The Department of Water and Sanitation has called on residents to value their sanitation facilities to prevent the spread of illnesses in communities.This comes as the global community commemorated World Toilet Day, which is observed annually on 19 November. World Toilet Day aims to raise awareness about the significance of dignified and safely managed sanitation facilities and inspires action to tackle the global sanitation challenges to help achieve Sustainable Development Goal 6 (SDG 6), which promises sanitation for all by 2030 and beyond. “We are calling out on residents to have renewed relationships with their toilets. What we have found over time is that conversations about toilets are uncomfortable. Unfortunately, this is a conversation we cannot put off as a Department anymore, especially now as the world is faced with a global pandemic,” said spokesperson Sputnik Ratau. Ratau said poor sanitation facilities have detrimental effects on the health of children and adults with underlying health conditions and can lead to other health problems such as dehydration, anemia, and malnutrition. “A poorly kept toilet has devastating consequences not only for one’s health but also the environment, particularly in the poorest and most marginalized communities,” he said. “It is for this reason that as a Department we are advocating for a new vision and approach to sanitation services provision which entails the notion that it should not all be about flushing but effectively managed sanitation,” Ratau added. He said the need to value toilets is of paramount importance as they are an integral part of people’s live hoods and deserve a decent social status. According to Statistics SA, households with access to improved sanitation increased from 49% in 1996 to 82.2% in 2019 in South Africa.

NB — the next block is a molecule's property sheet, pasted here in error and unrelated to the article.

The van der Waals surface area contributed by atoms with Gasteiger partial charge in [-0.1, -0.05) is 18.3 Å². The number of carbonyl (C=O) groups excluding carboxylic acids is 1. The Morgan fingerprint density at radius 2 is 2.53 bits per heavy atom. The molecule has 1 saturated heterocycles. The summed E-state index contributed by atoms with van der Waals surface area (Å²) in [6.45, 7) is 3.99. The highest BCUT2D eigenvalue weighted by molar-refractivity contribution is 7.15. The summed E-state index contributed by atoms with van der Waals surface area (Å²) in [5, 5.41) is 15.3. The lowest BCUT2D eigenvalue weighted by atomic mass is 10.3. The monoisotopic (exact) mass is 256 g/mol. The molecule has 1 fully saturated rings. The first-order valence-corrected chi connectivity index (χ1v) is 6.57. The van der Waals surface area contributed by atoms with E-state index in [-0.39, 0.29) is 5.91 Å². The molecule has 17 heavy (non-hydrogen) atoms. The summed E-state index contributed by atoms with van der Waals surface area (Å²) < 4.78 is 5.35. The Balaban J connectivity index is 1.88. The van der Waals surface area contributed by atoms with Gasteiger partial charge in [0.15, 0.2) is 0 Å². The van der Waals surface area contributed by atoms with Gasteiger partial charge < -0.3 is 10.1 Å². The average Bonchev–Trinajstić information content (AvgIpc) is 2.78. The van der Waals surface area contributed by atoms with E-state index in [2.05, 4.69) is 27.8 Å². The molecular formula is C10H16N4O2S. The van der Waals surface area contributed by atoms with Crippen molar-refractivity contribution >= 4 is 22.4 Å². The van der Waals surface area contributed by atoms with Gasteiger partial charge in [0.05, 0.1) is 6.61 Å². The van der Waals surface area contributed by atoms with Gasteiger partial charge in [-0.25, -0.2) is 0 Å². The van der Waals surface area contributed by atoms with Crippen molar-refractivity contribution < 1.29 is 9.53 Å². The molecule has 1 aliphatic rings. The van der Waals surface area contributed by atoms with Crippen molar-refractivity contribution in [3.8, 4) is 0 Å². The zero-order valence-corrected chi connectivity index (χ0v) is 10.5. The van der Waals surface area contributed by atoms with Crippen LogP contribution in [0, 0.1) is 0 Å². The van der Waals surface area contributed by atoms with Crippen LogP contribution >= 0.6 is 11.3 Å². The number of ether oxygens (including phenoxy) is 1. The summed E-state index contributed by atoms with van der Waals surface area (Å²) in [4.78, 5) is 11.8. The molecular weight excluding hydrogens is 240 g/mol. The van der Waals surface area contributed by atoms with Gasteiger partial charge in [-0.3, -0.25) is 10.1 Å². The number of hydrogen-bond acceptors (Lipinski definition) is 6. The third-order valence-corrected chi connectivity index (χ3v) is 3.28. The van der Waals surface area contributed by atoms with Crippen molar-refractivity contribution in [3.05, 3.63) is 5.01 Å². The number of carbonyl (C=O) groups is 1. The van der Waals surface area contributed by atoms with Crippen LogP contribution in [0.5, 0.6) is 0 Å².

“The Department is aware that there are still approximately 2.8 million households in the country without access to improved sanitation services and is working tirelessly to ensure access improves,” Ratau said.“There is work being done, while wheels are set in motion to continue with to eradicate the bucket toilet system in provinces such as the Free State, Eastern Cape, North West, Northern Cape, and Limpopo province, we urge members of the public to practice good upkeep of their sanitation facilities.” Finding sanitation solutions Under the theme “Valuing toilets”,the World Toilet Day commemorations are used as a platform to raise awareness about daily struggles for proper and dignified sanitation. These awareness programmes are also meant to mitigate sanitation challenges faced by billions of people across the globe, who are living without access to safely managed sanitation. Through this celebration, DWS North West intends to involve key role players such as ordinary citizens to collaborate with the government towards eradicating sanitation backlogs. DWS and partners also utilised the occasion to recognise progress made in reducing the sanitation backlog and further recommit towards making current sanitation services sustainable. Commemoration of World Toilet Day is aimed at, amongst others, stimulating dialogue about sanitation and thus break the taboo that still surrounds this issue. The Day is, in addition, meant to support an advocacy that highlights the profound impact of the sanitation crisis in a rigorous manner and seeks to bring to the forefront health and emotional consequences, as well as the economic impact of inadequate sanitation.